I Spent Four Days Driving. Here’s All The Ways I Stayed Healthy On My Road Trip.

What am I eating?

Yes, it’s a cucumber, and yes, I’m eating it whole, like an apple. Gotta eat smart while on the road!

I went on my longest road trip in over a decade last week, to go to my sister’s house in Colorado for Thanksgiving. I drove through five states, starting in my home state of California and visiting four others.

I’ve gone to Colorado for Thanksgiving for 15 or 16 years in a row, but this was my first time driving. Why? Because someone else came along, too… JJ!

It’s 16 hours to my sister’s house from mine, so I planned on two days to get there, and two days to get back, with a stop for the night at a motel in each direction.

It is so easy to eat poorly on a road trip. There’s fast food everywhere, and gas stations are more known for unhealthy options than healthy ones. So, for the drive to Colorado, I made a special trip to the grocery store and brought along two days of food.

Here’s a fun fact about shopping for produce at the store: if it’s not refrigerated at the supermarket, you don’t need to refrigerate it at home. (You may want to, to keep it fresh longer, though.) And in California, where vegetables are grown, year-round, only a couple hundred miles away, many fruits and vegetables are sold without being refrigerated. So I loaded up on lots of those, so I had stuff that would still be fresh on Day 2, without having to bring a cooler.

For each day, I brought along:

FRUITS: Two apples, four clementines, and a container of grapes. They’re called holiday grapes, which are very sweet, but also delicate, so a few turned to mush when I pulled them off the stems. And the clementines weren’t a great choice, because you can’t really peel them while driving. I ended up peeling them at a gas station and putting the segments in the grape container to enjoy on the next part of the drive.

VEGETABLES: a cucumber, a zucchini, two bell peppers, and a bag of cherry tomatoes. As shown in the above picture, I ate them all raw and whole. I ate the tomatoes first, and used the bag as a trash can for the pepper seeds and the ends of the cucumber and zucchini.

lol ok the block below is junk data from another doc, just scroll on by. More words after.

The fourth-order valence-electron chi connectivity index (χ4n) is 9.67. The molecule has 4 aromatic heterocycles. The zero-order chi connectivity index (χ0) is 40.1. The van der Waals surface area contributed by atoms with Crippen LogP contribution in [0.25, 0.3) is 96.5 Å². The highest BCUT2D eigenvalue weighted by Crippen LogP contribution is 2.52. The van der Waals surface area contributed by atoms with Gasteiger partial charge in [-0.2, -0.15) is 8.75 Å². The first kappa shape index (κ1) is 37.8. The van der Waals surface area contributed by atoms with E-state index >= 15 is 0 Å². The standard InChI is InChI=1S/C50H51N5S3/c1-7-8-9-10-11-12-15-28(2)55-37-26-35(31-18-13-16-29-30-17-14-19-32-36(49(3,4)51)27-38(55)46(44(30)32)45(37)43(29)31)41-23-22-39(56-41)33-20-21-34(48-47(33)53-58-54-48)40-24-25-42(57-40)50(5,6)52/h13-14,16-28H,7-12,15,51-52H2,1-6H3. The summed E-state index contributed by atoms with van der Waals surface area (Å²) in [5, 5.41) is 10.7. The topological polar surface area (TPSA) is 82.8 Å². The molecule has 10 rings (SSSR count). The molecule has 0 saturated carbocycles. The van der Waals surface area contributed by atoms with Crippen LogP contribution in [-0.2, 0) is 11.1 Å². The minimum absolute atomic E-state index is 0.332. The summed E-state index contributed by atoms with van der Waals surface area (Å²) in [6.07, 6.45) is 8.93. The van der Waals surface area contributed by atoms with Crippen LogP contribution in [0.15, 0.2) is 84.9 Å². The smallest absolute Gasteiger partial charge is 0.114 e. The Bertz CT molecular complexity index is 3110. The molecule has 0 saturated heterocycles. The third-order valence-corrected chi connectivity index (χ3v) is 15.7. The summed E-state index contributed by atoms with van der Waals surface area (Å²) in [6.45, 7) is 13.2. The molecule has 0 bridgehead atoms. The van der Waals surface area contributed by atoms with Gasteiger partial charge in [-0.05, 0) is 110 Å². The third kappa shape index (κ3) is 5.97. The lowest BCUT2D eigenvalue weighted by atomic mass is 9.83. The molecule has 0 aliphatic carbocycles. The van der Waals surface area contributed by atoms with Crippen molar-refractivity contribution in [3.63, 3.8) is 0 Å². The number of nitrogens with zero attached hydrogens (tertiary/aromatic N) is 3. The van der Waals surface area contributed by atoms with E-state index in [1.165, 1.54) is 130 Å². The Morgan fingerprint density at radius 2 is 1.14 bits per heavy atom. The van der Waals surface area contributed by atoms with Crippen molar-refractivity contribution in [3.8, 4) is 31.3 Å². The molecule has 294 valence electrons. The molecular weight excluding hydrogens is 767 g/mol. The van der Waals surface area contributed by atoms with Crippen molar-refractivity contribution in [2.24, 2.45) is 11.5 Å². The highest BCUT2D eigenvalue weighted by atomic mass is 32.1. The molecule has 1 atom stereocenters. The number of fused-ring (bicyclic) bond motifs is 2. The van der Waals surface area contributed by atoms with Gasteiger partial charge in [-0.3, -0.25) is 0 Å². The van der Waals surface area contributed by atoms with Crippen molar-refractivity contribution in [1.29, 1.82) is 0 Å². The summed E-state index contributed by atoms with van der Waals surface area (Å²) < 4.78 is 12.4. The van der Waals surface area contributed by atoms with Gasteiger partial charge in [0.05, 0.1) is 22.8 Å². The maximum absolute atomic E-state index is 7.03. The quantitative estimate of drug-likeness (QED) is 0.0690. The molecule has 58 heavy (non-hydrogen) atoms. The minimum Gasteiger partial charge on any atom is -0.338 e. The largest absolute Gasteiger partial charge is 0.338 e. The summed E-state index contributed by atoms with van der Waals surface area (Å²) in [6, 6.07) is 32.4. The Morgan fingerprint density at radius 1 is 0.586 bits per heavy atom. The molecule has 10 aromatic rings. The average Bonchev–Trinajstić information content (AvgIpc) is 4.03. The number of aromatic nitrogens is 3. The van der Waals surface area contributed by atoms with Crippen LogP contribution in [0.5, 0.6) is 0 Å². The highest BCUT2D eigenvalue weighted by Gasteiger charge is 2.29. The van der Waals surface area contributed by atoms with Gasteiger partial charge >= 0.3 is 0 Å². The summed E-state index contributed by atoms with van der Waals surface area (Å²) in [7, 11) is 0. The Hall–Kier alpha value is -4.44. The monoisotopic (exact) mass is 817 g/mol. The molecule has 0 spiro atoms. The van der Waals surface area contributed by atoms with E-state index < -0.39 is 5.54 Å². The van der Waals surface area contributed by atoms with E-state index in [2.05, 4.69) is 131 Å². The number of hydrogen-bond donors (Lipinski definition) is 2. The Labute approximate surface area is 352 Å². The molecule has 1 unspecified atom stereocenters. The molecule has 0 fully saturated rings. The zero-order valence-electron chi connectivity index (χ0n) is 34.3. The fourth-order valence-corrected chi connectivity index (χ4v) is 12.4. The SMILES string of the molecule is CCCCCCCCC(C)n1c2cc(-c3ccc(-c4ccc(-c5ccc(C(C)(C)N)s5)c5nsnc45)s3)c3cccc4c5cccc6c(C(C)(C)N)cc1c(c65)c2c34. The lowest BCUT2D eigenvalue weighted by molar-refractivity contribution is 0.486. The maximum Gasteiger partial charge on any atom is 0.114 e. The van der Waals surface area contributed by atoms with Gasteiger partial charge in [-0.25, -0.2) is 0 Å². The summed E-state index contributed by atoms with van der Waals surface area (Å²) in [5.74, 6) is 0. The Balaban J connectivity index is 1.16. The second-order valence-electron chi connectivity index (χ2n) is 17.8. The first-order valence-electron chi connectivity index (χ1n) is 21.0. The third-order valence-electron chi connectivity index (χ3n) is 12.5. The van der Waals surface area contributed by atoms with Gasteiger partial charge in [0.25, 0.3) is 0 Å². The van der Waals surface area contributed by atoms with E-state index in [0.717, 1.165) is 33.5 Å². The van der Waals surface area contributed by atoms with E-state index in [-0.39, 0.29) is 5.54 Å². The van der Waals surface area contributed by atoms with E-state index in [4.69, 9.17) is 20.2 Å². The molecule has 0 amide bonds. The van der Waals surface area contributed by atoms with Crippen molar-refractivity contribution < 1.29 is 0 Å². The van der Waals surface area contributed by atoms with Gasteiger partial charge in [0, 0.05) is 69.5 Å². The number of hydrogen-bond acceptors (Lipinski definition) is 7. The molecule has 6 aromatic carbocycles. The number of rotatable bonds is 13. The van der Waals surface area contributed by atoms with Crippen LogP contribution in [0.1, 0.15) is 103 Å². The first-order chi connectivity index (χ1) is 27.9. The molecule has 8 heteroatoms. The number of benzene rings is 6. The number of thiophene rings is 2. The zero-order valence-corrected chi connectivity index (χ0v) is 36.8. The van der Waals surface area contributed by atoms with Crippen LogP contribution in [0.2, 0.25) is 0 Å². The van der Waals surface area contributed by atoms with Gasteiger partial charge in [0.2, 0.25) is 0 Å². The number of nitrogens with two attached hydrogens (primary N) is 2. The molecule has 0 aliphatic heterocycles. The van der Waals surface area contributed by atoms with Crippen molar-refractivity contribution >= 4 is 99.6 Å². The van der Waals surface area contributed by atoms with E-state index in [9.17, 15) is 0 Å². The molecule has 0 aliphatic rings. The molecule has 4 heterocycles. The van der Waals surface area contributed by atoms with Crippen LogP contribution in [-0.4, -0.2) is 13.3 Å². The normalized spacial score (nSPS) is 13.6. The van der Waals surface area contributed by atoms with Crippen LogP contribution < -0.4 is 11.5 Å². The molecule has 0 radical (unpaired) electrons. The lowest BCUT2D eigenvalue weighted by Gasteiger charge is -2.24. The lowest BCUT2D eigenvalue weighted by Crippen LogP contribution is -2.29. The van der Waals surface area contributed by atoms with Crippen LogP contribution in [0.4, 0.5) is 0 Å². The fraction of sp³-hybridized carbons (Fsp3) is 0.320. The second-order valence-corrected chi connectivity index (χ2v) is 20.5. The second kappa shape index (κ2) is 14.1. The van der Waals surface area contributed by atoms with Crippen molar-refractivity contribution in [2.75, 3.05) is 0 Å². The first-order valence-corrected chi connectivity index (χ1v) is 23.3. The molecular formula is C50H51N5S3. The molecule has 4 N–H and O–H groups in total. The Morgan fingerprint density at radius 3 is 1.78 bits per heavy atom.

SNACKS: I ate one Health Warrior Chia Bar (100 calories) each day. I picked that brand because they were on sale. I also bought a bag of individually wrapped pepperoni-flavored turkey sticks, and ate three each day (35 calories each).

Lastly, for something crunchy, I bought, at Sprouts, a container of roasted pumpkin chips. I’ve enjoyed their beet chips and okra chips in the past, but I figured, it’s Thanksgiving – let’s try the pumpkin! They were crispy and salty and hit the spot. I split the container into two bags, and each bag had 325 calories.

 

Here’s everything for Day 2 put together. (Day 1 is behind, inside the lunch box.) The little container on the apples has powder to make a protein shake for Day 2; I drank a protein shake on Day 1 before leaving the house.

I also brought with me a gallon jug of water that I kept in my trunk, and a smaller water bottle that lived in my cup holder. I refilled my water bottle whenever I stopped, plus had water to fill JJ’s water bowl.

On Day 1, I drove to Salina, Utah, a small town smack in the center of Utah. I filled up on gas at a gas station that had the largest cans of soda I’ve ever seen.

After checking into the motel and going on a walk and feeding JJ, I headed down to street to Denny’s for some dinner – the only open sit-down place still open, as it was late.